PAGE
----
YouTube Responds to Logan Paul Controversy

YouTube is responding to the backlash Logan Paul faces after he posted a video on the site that [...]

YouTube is responding to the backlash Logan Paul faces after he posted a video on the site that showed a dead body hanging from a tree. The 22-year-old social media star pulled the video on Monday, but it had already been viewed 6.3 million times.

"Our hearts go out to the family of the person featured in the video," YouTube said in a statement, insisting that the site "prohibits violent or gory content posted in a shocking, sensational or disrespectful manner."

The statement continued: "If a video is graphic, it can only remain on the site when supported by appropriate educational or documentary information and in some cases it will be age-gated."

The site also stated that it partners with safety groups like the National Suicide Prevention Lifeline "to provide educational resources that are incorporated in our YouTube Safety Center."

However, before the controversy blew up, the video had gotten the green light from YouTube's moderation team.

A member of YouTube's own "Trusted Flagger" content assessment team posted a screenshot that confirmed the video had been approved on Jan. 1 after a viewer flagged it as inappropriate for the platform.

"Logan Paul's video was reported and YouTube manually reviewed it; they decided to leave it up without even an age restriction… people who have re-uploaded it since have received strikes for graphic content. Ridiculous," YouTube moderator Ben wrote on Tuesday. He included a screenshot showing that the video had been both flagged and approved manually.

This information revealed that a person who is hired by YouTube to remove unsuitable content from the platform watched the video that showed a real corpse hanging from a tree, only to decide it was appropriate for all ages on the video site.

In the video titled "We Found a Dead Body in Japan's Suicide Forest," Paul and his posse stumble upon a dead body hanging from a tree in Japan's Aokigahara Forest, at the base of Mount Fuji.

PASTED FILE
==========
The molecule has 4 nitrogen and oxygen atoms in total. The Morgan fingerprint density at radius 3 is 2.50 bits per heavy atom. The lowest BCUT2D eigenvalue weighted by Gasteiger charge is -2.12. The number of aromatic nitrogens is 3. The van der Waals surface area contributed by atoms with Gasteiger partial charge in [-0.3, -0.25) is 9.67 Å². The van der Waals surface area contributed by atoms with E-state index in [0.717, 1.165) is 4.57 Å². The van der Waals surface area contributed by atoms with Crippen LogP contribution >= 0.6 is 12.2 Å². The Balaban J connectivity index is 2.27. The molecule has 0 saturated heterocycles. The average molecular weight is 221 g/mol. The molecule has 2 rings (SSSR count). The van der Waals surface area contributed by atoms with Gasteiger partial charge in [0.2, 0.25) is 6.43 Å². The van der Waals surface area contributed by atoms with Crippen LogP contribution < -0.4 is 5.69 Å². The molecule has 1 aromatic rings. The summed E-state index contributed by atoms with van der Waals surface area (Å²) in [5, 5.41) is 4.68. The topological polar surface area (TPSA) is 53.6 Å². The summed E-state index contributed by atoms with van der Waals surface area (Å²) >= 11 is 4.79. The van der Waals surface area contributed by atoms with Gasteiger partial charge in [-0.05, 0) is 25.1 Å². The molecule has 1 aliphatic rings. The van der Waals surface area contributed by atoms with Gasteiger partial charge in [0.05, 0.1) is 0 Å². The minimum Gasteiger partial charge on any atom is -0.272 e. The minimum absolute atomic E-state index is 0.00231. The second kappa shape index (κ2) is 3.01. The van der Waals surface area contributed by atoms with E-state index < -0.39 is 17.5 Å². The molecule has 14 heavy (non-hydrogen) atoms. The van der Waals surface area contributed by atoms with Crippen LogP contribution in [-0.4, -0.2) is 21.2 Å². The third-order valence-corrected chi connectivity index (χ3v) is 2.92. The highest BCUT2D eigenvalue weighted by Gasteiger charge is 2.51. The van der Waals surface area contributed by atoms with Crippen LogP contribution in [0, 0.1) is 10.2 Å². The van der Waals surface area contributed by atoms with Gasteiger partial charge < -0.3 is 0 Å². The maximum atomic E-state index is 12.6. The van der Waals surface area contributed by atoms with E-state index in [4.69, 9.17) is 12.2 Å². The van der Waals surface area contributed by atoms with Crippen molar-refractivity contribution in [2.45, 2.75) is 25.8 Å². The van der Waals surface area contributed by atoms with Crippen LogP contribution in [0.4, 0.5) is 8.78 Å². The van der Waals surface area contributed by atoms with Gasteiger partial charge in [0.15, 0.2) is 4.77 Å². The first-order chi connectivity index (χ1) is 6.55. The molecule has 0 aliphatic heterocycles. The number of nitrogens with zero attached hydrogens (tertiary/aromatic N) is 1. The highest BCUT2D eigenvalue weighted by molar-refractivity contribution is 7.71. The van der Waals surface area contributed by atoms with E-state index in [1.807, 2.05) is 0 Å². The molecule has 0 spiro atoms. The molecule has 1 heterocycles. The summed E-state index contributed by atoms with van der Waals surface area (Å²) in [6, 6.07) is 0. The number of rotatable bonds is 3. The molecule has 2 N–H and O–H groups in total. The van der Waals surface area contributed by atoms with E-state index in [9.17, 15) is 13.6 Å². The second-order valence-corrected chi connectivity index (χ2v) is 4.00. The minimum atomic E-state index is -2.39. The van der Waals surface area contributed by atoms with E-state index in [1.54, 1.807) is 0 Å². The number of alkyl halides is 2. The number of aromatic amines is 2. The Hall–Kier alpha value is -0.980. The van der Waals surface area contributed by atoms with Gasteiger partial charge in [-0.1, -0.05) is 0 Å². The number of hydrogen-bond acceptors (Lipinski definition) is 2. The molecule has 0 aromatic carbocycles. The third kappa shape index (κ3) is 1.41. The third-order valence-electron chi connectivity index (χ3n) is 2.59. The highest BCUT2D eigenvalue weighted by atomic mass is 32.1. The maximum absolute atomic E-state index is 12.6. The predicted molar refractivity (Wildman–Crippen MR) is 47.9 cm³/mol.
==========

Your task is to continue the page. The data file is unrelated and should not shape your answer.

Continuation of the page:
Paul addressed finding an apparent suicide victim by apologizing to "Logang" (what he calls his fan community) and saying "this was supposed to be a fun vlog ... this obviously just became very real."

He received backlash for the video almost immediately and removed the video on Monday, a day after sharing it. That same day, he shared an apology on Twitter (in which he mentioned himself no less than 26 times).

"I'm sorry. This is a first for me," he wrote. "I've never faced criticism like this before, because I've never made a mistake like this before."

"I do this s— every day," he continued. "I've made a 15 minute TV show EVERY SINGLE DAY for the past 460+ days. One may understand that it's easy to get caught up in the moment without fully weighing the possible ramifications."

Backlash continued to gain traction and grow stronger, with celebrities and social media influencers calling him out by Tuesday. Paul then shared a second apology, this time in video form, on Twitter. He called the video a "severe and continuous lapse in my judgment" and said he didn't "expect to be forgiven."

"I want to apologize to the internet. I want to apologize to anyone who has seen the video. I want to apologize to anyone who has been affected by mental illness or depression or suicide. But most importantly I want to apologize to the victim and his family," Paul continued.

Paul is especially popular among teens and preteens. Last year, he told 60 Minutes' Bill Whitaker that he "speaks the language of millennials."

"If someone has an idea, it's like 'yeah,' we just run with it, you know?" Paul said.